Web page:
As a result of the spending review--remember, we are going back somewhere close to zero budgeting over all departments, not just the DCMS--the DCMS will become more strategic, but it will have to ensure that those objectives are properly held to. We have therefore set up funding agreements with all of our bodies which will provide explicit and challenging statements of the underlying outputs and levels of performance requirement. They will reflect our own public service agreement target. They will be the key sponsorship and planning documents linking DCMS and its non-departmental government bodies. For the first time this year the funding agreements, in particular with the 18 national museums and galleries, will be concluded and published before 1st April and not, as under the previous government, half-way through the financial year. That is managerial responsibility rather than irresponsibility.
Let me turn to museums and galleries. There will be £99 million extra for museums and galleries over the next three years. That is a huge increase after years of cuts. There will be a £15 million challenge fund to provide support for the 43 designated museums. We will introduce a new national museums body for museums, libraries and art galleries. I heard what the noble Baroness, Lady Brigstocke, said and I simply do not agree with her. This is not an attack on the Museums and Galleries Commission; this is an opportunity to have funding agreements which cover the whole range of interlocking activities of museums, libraries and archives--archives which have never been represented on a national level before. This reflects the way in which local government actually deals with museums and libraries and I believe it is an advance because this is an advisory body, not a fund-giving body.
I could go on about museums, but I want to concentrate on just one issue; that is, the issue of access to which I referred as a strategic objective of the department. By the Secretary of State's announcement on 14th December we have ensured that there is enough money, first, for those museums and galleries which have free access at the moment, to continue to provide free access; secondly, to achieve a situation whereby those who at the moment charge for admission will not need to charge admission for children from 1st April this year or for pensioners on 1st April 2000. There will also be enough money for those national museums and galleries who wish to offer universal free access in 2001-2002 to do so and discussions will continue with them with that in mind.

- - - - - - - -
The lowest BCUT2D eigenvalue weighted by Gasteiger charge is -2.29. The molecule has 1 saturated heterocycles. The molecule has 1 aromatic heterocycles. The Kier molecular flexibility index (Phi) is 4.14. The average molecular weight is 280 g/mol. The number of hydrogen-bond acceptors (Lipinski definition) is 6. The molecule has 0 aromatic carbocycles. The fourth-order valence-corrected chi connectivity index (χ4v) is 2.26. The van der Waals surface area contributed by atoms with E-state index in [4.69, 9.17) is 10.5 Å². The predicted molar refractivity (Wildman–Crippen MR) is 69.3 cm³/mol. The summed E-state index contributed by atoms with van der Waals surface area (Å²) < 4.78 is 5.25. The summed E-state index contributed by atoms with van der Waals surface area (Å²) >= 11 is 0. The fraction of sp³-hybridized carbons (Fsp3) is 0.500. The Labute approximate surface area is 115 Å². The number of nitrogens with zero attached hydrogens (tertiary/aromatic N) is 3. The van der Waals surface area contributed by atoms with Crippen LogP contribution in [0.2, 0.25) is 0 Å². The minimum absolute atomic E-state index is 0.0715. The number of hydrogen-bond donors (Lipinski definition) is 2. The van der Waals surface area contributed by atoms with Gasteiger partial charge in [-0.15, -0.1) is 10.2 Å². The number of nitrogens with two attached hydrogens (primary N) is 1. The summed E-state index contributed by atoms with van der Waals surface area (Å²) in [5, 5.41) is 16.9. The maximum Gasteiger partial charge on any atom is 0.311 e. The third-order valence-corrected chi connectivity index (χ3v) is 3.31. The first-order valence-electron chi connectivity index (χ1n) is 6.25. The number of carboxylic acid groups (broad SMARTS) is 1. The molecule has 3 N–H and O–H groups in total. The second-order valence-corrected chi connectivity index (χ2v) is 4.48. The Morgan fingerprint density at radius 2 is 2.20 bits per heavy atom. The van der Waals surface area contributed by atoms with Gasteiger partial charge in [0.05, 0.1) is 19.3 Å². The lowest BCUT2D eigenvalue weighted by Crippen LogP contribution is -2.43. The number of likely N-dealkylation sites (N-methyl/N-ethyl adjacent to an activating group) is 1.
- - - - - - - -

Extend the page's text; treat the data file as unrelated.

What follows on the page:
I am grateful for the comments of the noble Viscount, Lord Mersey, about Merseyside. Indeed, I endorse what both he and the noble Lord, Lord Chorley, said about the conservation centre there. We are pleased that we have been able to offer this free access package to the national museums and galleries on Merseyside and the Secretary of State will be visiting Merseyside in March in order to discuss that with the trustees. So I do not believe we have anything to be ashamed of in relation to museums and galleries.
A number of noble Lords--no; a few noble Lords--notably the noble Viscount, Lord Mersey, and the noble Baroness, Lady Anelay, expressed doubt about the Quality, Efficiency and Standards Team (QUEST). I want to emphasise that QUEST will be a watchdog looking at all areas of DCMS responsibility, and at DCMS itself; in other words, we are prepared to take our own medicine. It will undertake a mix of studies: some about individual institutions; some cross-cutting and some learning from the experience of one institution to help another. There will be a very small core team. Studies will draw on expertise from outside, including sponsored bodies, the private sector and local authorities. QUEST will report directly to the Secretary of State. It will have its own identity. It will issue independent advice. Its budget for the first three years is £500,000 a year. If we were going to be instituting Big Brother in the menacing way that some noble Lords seem to think, we would be funding it a good deal more generously than that.